Our class, known as Gill-Ville (@Gill_Villeans on twitter) is participating in the Global Read Aloud Project for a second time. We had such an amazing experience last year (read about it here) that there was no question whether we would participate again this year.
We had the common goal this week to read the prologue and up to chapter six. We had two trips this week as well as a PD Day, we are already a little behind, but that’s quite alright! So far we are enjoying the story. Students have joined a special group on Edmodo to talk with other students about the book. We have already answered a few polls on Edmodo that asked us which country we lived in, our predictions for the book, and whether we’ve read it before or not. We are also contributing to the online wiki where classes are posting their work using a variety of web tools. In our class, we started by making predictions using LinoIt .
We then turned the discussion to whether or not “life everlasting” would be a good thing. Here is a screen shot of some of the responses that were shared during our discussion.
As we began reading the first chapter, we discovered many new or unusual words in the story. Students worked in partners and used the “Use Your Handwriting” app on the iPad to create personalized word lists from the chapter.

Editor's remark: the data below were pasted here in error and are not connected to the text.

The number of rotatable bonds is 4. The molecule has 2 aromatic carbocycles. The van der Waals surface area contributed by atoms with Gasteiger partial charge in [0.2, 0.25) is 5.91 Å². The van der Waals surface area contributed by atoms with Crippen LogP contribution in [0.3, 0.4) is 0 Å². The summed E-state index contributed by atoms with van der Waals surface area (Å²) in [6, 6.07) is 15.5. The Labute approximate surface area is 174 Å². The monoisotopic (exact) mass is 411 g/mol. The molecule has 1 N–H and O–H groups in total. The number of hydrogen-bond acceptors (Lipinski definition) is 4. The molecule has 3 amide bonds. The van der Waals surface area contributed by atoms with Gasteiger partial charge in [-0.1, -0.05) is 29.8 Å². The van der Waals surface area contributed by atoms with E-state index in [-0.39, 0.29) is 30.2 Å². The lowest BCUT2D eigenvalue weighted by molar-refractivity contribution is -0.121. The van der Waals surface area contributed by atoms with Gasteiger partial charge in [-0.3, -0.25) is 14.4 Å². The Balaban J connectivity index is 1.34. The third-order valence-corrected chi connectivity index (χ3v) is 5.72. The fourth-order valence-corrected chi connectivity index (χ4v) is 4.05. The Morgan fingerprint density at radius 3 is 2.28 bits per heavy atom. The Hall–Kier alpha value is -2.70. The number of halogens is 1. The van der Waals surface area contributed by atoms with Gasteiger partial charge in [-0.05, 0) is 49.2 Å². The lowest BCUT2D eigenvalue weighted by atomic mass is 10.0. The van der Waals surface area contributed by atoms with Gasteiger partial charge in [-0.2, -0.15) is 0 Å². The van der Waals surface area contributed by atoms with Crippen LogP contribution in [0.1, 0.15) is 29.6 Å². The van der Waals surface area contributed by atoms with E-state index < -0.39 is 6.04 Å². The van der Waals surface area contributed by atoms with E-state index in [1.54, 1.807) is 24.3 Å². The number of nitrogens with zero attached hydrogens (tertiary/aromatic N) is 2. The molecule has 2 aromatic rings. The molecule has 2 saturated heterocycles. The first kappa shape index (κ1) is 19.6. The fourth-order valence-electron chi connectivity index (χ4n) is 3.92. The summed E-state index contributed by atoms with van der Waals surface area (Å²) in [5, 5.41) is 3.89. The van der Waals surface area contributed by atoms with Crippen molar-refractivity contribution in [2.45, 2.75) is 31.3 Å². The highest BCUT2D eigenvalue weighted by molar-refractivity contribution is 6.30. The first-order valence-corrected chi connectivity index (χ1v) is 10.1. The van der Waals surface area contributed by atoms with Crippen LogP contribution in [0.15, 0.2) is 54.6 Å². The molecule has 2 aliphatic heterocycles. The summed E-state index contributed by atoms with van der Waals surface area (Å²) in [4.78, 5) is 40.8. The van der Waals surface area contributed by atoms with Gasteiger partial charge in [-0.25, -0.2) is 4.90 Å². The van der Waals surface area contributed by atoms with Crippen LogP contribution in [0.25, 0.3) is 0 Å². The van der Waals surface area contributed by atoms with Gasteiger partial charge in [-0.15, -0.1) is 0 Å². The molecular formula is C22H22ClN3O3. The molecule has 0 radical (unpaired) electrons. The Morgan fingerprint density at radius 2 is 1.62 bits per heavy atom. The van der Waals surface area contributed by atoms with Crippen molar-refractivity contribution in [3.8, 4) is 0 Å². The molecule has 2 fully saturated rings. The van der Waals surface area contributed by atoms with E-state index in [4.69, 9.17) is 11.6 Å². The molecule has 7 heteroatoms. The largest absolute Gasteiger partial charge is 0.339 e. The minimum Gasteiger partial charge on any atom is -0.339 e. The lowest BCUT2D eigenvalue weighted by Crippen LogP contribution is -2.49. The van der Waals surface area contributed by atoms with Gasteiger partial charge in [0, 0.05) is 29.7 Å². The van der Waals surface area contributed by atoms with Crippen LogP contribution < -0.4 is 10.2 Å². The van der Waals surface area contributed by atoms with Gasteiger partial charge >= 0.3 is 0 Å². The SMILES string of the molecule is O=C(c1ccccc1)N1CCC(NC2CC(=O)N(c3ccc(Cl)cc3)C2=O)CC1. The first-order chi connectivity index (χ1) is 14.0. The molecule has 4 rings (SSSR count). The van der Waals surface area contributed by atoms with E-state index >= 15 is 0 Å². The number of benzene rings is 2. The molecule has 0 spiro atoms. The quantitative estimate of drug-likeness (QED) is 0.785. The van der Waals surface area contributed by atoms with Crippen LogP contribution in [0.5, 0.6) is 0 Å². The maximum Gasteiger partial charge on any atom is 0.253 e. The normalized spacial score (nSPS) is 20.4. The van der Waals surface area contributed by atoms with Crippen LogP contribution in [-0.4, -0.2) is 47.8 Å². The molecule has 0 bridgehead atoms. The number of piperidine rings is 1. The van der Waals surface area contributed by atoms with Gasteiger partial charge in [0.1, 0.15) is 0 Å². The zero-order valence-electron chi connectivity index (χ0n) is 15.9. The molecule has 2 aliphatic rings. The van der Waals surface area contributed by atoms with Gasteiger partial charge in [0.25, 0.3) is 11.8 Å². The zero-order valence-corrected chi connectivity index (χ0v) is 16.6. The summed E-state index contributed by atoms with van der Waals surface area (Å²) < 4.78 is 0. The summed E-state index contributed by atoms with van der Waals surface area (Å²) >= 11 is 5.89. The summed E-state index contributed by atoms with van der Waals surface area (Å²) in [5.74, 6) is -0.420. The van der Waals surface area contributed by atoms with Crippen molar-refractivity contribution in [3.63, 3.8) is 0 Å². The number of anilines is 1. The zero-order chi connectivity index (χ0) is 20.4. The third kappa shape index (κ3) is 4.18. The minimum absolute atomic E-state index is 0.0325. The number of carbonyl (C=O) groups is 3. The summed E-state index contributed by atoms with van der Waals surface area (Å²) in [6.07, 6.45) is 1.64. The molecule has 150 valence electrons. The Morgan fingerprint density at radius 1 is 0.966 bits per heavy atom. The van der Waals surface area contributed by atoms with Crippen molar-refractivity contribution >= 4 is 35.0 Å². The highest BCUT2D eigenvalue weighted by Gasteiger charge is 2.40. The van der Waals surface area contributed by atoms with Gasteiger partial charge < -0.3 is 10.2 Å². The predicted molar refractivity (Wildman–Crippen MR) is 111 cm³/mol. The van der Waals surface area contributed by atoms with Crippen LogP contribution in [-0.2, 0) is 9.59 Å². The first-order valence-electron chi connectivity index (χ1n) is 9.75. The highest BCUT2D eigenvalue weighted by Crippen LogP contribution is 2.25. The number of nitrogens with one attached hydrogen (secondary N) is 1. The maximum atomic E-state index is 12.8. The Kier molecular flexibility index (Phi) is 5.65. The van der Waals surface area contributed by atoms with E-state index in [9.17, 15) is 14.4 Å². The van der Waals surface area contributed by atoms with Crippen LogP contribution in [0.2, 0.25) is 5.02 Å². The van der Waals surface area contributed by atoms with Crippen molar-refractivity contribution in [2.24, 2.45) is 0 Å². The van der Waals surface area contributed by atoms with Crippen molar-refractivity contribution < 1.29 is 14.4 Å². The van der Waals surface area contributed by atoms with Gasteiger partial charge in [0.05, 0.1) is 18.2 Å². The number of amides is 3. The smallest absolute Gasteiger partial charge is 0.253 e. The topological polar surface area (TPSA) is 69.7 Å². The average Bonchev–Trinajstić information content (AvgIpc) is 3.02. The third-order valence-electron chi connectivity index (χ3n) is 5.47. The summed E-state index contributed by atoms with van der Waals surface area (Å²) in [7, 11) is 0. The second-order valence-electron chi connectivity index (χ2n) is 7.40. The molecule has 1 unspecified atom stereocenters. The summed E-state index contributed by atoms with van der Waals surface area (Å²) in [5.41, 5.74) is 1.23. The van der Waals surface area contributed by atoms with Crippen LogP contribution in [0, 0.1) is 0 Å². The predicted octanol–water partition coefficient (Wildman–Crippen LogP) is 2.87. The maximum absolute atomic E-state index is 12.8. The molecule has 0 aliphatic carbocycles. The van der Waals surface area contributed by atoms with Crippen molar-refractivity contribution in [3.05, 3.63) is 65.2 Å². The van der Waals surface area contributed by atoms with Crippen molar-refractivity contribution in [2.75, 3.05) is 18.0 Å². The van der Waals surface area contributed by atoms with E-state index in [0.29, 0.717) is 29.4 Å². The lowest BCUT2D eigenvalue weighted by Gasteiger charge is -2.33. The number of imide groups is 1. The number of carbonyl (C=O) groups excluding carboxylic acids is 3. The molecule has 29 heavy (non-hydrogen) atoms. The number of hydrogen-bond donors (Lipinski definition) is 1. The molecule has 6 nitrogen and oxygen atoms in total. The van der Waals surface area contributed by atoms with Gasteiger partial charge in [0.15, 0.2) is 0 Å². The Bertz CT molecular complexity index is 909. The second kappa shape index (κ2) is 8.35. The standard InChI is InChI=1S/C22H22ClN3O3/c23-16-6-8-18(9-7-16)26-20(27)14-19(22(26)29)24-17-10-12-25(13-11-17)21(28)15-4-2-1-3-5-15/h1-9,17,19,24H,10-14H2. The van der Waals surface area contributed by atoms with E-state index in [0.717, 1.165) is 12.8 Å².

This story is a novel that does not include many pictures or images for the students to look at. This gave us a great opportunity to work on visualizing. This task is very tricky for many of us who struggle with auditory learning so we began working together to describe the setting using the SMARTBoard. Here is our representation of the road to Treegap as described in the first chapter.
The text then goes on the describe the wooded area beyond the road that is very important to the plot of the story. Students listened carefully to find details in the text that they could draw. Here is an example of the wood as visualized by Emilee.
As we moved on to chapter two, we started to meet some of the characters in the story. The first character we meet is Mae Tuck, the mother of two boys and wife to Tuck. The text provides a very detailed description of Mae that we used to help us visualize her appearance. In the computer lab today the students used SumoPaint, an online art program that can be used at home, to create their drawings of Mae Tuck. From this picture below, can you tell us something about her? You can see the students’ drawings and descriptions of Mae Tuck on their blog posts from yesterday!
We can’t wait to get back at it next week as we look forward to Skyping and chatting with some classes about the book!